First of a new series of reviews of older programs, some you have probably not seen, and some may have never heard of. First up is the BBC series Star Cops. Produced in 1987 and set in the very near future, it dealt with the police force in charge of keeping law and order in the internationally controlled “High Frontier” of space stations, moonbases, and even Mars.
“You leave Earth and anything you forget to bring with you will kill you. Anything you do bring with you which doesn’t work properly will kill you. When in doubt, just assume everything will kill you.” – Chief Inspector Nathan Spring
Created by Chris Boucher (previously script editor and writer on Blake’s 7 and writer on Doctor Who, and set at a time where national and multinational space stations are in orbit about Earth, along with a moonbase and even an outpost on Mars, Inspector Nathan Spring (David Calder), while investigating an “accidental death” according to the computers (where inspectors typically just pay attention to the computers instead of investigating), is compelled against his wishes to interview for the position of Chief Inspector, International Space Police Force, or otherwise known (often derisively) as the Star Cops, generally considered a joke and a corrupt organization. Spring suddenly is involved in a mystery in orbit: people are dying and its being attributed to “suit failure”, yet according to the computers the death rate is constant. Never one to leave a mystery, he works on solving it to the point of being named permanently to the position he didn’t want. He then starts cleaning up the Star Cops.
Spring (British) is joined by David Theroux (Erick Ray Evans), an American expatriate not particularly liked by the Americans; Colin Devis (Trevor Cooper), a British inspector fresh from Earth; Pat Kensy, an Australian who Spring actually fires before she becomes a hero and he reluctantly has to put back to work; and Anna Shoun (Sayo Inaba), a physician from Japan.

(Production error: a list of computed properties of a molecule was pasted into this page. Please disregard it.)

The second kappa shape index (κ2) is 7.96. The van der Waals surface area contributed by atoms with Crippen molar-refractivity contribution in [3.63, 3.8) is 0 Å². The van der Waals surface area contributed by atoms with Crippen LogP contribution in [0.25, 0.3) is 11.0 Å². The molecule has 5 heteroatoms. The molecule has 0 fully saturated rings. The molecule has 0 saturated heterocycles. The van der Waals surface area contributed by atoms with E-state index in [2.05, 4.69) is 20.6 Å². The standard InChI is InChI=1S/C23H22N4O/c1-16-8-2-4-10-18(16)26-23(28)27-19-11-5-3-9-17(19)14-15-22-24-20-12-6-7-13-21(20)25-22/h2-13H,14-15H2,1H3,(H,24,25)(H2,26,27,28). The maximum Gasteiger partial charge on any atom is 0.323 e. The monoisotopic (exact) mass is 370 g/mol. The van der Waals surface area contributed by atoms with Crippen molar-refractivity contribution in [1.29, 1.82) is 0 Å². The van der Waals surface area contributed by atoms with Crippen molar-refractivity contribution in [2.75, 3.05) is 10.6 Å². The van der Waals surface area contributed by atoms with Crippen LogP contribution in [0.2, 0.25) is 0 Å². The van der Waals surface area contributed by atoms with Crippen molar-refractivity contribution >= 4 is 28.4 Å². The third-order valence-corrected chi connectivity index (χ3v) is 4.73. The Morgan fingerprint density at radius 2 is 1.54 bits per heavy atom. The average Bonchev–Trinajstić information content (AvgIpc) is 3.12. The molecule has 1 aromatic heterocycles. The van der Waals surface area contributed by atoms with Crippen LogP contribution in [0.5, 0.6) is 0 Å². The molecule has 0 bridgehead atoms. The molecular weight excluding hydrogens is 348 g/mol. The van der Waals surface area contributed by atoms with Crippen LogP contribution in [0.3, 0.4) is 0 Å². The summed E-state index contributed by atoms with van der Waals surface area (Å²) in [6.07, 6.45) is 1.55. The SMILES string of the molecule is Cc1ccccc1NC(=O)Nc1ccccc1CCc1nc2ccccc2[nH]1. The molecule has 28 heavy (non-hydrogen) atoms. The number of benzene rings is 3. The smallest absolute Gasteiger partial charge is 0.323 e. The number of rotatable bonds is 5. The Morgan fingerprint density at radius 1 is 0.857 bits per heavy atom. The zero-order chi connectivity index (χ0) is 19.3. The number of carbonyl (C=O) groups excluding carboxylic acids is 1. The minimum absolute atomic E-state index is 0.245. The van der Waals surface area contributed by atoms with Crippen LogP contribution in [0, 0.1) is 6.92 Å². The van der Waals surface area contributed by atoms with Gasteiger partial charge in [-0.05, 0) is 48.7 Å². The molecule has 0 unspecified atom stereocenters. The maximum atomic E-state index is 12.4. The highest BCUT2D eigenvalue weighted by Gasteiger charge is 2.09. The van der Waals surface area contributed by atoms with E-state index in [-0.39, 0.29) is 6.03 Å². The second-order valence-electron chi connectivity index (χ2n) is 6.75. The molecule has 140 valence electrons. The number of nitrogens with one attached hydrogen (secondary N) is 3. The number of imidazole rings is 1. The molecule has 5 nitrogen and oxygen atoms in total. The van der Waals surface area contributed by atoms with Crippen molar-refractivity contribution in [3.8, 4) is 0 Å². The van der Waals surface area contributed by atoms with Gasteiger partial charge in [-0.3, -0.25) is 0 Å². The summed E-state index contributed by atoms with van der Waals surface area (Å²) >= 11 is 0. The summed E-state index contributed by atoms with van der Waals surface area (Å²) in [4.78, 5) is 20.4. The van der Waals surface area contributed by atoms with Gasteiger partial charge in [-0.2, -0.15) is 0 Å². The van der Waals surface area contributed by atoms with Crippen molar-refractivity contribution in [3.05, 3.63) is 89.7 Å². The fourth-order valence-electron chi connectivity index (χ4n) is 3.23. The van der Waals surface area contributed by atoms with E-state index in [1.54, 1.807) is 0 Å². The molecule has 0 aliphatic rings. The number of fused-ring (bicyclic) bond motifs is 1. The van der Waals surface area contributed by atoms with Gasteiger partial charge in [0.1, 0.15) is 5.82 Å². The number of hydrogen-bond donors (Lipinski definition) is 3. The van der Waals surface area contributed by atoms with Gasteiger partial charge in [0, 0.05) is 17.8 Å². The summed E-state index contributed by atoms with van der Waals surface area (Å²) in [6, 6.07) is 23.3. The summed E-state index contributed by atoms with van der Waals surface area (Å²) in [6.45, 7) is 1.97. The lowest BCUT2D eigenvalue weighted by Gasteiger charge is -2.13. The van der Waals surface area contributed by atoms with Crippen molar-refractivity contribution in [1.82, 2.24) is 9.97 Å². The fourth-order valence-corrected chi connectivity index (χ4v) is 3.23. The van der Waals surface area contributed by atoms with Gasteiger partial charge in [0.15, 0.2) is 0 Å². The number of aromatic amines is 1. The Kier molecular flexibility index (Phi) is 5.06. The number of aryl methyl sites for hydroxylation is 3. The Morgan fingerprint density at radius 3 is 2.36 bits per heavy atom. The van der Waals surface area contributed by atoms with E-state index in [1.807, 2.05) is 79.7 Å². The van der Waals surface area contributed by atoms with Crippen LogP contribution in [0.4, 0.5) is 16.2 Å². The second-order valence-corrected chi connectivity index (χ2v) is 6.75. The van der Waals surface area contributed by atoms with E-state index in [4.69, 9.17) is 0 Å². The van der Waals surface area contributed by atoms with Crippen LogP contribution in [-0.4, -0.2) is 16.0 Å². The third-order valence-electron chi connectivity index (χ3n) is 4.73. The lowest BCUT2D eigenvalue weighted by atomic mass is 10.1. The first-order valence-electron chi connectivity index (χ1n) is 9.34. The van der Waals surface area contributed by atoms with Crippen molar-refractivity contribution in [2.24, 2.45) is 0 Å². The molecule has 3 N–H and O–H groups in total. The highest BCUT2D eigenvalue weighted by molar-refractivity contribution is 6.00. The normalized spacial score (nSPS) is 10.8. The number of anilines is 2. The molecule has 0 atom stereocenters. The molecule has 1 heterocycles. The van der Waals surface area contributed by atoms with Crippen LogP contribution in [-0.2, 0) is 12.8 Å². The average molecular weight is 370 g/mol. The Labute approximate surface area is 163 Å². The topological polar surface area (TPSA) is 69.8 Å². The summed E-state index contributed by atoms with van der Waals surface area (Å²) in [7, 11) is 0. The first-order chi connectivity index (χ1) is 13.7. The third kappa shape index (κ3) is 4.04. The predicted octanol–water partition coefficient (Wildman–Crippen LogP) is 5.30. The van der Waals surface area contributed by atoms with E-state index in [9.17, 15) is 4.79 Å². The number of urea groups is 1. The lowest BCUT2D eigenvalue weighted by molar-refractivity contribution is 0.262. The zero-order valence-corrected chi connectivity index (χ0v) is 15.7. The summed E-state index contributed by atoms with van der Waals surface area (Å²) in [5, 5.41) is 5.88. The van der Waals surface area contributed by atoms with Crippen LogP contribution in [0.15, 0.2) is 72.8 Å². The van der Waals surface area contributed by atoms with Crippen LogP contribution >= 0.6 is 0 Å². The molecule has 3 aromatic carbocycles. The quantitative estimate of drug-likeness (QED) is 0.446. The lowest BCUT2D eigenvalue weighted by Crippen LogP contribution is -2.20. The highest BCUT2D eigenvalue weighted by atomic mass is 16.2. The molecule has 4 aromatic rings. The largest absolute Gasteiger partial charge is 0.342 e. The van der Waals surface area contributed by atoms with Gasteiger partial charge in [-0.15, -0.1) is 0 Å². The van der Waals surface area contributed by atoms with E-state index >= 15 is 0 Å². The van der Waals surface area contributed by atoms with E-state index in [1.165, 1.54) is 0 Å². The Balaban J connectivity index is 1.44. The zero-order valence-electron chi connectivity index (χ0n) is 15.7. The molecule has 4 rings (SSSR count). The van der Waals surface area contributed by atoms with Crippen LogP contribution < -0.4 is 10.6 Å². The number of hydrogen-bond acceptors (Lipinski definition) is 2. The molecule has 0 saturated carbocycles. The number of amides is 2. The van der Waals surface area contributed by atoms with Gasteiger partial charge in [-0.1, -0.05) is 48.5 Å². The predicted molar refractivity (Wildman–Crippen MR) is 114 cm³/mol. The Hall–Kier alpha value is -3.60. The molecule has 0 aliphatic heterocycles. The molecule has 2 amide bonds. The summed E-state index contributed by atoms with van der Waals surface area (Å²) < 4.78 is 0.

Spring relocates the Star Cops office from the Charles De Gaulle station to Moonbase, where due to Spring a Russian is appointed commander “ahead of schedule” according to the Americans (Soviet distrust still exists in this timeline). Alexander Krivenko (Jonathan Adams) doesn’t appear to be worthy of distrust. In fact, the Americans (other than Theroux, which is stressed) are portrayed as pompous and arrogant, with lots of secrets to hide from the Star Cops – they don’t want any appointed to their station.
While the special effects can be considered lame by todays standards, they were quite good for the BBC. Sure, you could tell that weightless scenes were done with wires, and low gravity situations were talked about but never acted realistically, but the BBC isn’t likely to rent time on the Vomit Comet for it (and the actors are probably grateful at that).
An interesting little item is Box. A possession of Spring, its a mini computer – I think he called it a “self selecting interface system” or something like that. Its a prototype, the only of its kind, and apparently remarkably advanced as no one else seems to know its capabilities.
The series only lasted 9 episodes. I believe it was interrupted by a writers strike, and production never picked up again. For some reason episode 8, “Other People’s Secrets”, sticks out in my mind, not because of the plot (I thought the reasons contrived) but because of the character interactions, notably the bit about Spring’s father.
Lastly, the theme song is not what you’d expect of a SF show – but for some reason I have a terrible time getting it out of my head…
This series is definitely worthy of viewing – if you can find it. It has appeared from time to time in the U.S. on PBS stations, and a Region 2 DVD is available (NOTE: Region 2 DVDs will not play on most U.S. and Canada DVD players).